Looking forward, there are at least two ways in which the occupation movement has had an impact on the Rule of Law in Hong Kong.   
First, it provoked society-wide discussions on the theoretical and thought-provoking concept of civil disobedience.  This can be viewed in a positive and healthy light because over emphasis on merely “obeying the law” could be the hallmark of a “Rule by Law” society.  Second, however, some sectors of the community had taken the matter to the other extreme and developed an unfortunate and distorted (some would say overly radical) view of civil disobedience, which would take some time and effort to put right by way of public education.   
Lastly, and lest it be forgotten, the root cause of the movement was widespread public discontent (especially about the younger generation) about the way in which the 31st August 2014 placed unreasonable restrictions on the election rights of Hong Kong people.   The fact that controversial means had been used to protest against the decision should not diminish the significance of this underlying cause.   If this underlying cause is not properly addressed by the CPG and the Hong Kong Government, any temporary resolution of the Occupation Movement would, as many have said, be paper over cracks.  And to address the underlying cause requires a good deal of political wisdom, humility and enlightenment on the part of the powers that be, and there is a limit as to what the law, or the “Rule of Law” can do in this regard.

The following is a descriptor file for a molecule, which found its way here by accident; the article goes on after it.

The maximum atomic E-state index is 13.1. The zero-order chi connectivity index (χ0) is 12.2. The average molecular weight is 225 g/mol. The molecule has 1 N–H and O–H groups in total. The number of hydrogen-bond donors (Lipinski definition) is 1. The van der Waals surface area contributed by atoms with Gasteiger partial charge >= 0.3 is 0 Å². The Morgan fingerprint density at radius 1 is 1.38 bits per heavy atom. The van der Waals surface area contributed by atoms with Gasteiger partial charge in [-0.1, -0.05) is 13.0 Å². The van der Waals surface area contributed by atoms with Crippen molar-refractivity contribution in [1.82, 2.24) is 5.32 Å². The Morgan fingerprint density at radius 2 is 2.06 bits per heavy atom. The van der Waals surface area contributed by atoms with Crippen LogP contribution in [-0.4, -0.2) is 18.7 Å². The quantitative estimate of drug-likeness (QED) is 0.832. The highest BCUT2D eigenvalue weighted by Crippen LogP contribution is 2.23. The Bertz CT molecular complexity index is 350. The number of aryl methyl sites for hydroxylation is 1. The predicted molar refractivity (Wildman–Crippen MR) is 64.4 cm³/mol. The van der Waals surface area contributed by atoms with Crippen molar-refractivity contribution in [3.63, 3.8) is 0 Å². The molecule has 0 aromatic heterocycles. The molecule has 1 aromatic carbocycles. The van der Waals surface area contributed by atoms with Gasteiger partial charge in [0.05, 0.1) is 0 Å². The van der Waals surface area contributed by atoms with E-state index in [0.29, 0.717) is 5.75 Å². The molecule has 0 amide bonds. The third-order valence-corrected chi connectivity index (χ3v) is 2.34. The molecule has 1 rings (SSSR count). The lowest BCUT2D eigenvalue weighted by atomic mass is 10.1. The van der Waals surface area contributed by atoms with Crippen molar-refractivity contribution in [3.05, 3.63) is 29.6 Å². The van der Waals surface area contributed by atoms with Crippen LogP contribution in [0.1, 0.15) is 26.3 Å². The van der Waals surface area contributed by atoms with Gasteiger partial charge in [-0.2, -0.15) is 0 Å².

Paul Shieh, Chairman of the Hong Kong Bar Association